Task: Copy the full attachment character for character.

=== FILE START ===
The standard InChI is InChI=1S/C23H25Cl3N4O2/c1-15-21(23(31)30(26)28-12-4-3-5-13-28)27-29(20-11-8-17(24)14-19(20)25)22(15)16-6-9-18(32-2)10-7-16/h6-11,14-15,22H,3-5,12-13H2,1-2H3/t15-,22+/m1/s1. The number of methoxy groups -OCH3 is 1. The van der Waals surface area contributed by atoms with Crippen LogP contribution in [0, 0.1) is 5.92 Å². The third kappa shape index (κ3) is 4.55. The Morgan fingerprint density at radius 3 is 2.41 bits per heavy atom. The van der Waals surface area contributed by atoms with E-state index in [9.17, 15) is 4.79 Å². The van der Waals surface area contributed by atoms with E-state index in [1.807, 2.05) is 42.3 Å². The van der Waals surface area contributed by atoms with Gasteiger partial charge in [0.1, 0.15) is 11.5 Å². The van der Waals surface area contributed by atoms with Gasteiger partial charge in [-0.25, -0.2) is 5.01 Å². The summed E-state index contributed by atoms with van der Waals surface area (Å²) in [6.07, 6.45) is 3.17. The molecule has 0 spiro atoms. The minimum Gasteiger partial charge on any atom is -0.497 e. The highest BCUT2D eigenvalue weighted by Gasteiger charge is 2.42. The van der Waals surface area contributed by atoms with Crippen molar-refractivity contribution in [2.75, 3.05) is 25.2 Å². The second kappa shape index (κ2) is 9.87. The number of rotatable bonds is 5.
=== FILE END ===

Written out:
The standard InChI is InChI=1S/C23H25Cl3N4O2/c1-15-21(23(31)30(26)28-12-4-3-5-13-28)27-29(20-11-8-17(24)14-19(20)25)22(15)16-6-9-18(32-2)10-7-16/h6-11,14-15,22H,3-5,12-13H2,1-2H3/t15-,22+/m1/s1. The number of methoxy groups -OCH3 is 1. The van der Waals surface area contributed by atoms with Crippen LogP contribution in [0, 0.1) is 5.92 Å². The third kappa shape index (κ3) is 4.55. The Morgan fingerprint density at radius 3 is 2.41 bits per heavy atom. The van der Waals surface area contributed by atoms with E-state index in [9.17, 15) is 4.79 Å². The van der Waals surface area contributed by atoms with E-state index in [1.807, 2.05) is 42.3 Å². The van der Waals surface area contributed by atoms with Gasteiger partial charge in [0.1, 0.15) is 11.5 Å². The van der Waals surface area contributed by atoms with Gasteiger partial charge in [-0.25, -0.2) is 5.01 Å². The summed E-state index contributed by atoms with van der Waals surface area (Å²) in [6.07, 6.45) is 3.17. The molecule has 0 spiro atoms. The minimum Gasteiger partial charge on any atom is -0.497 e. The highest BCUT2D eigenvalue weighted by Gasteiger charge is 2.42. The van der Waals surface area contributed by atoms with Crippen molar-refractivity contribution in [2.75, 3.05) is 25.2 Å². The second kappa shape index (κ2) is 9.87. The number of rotatable bonds is 5.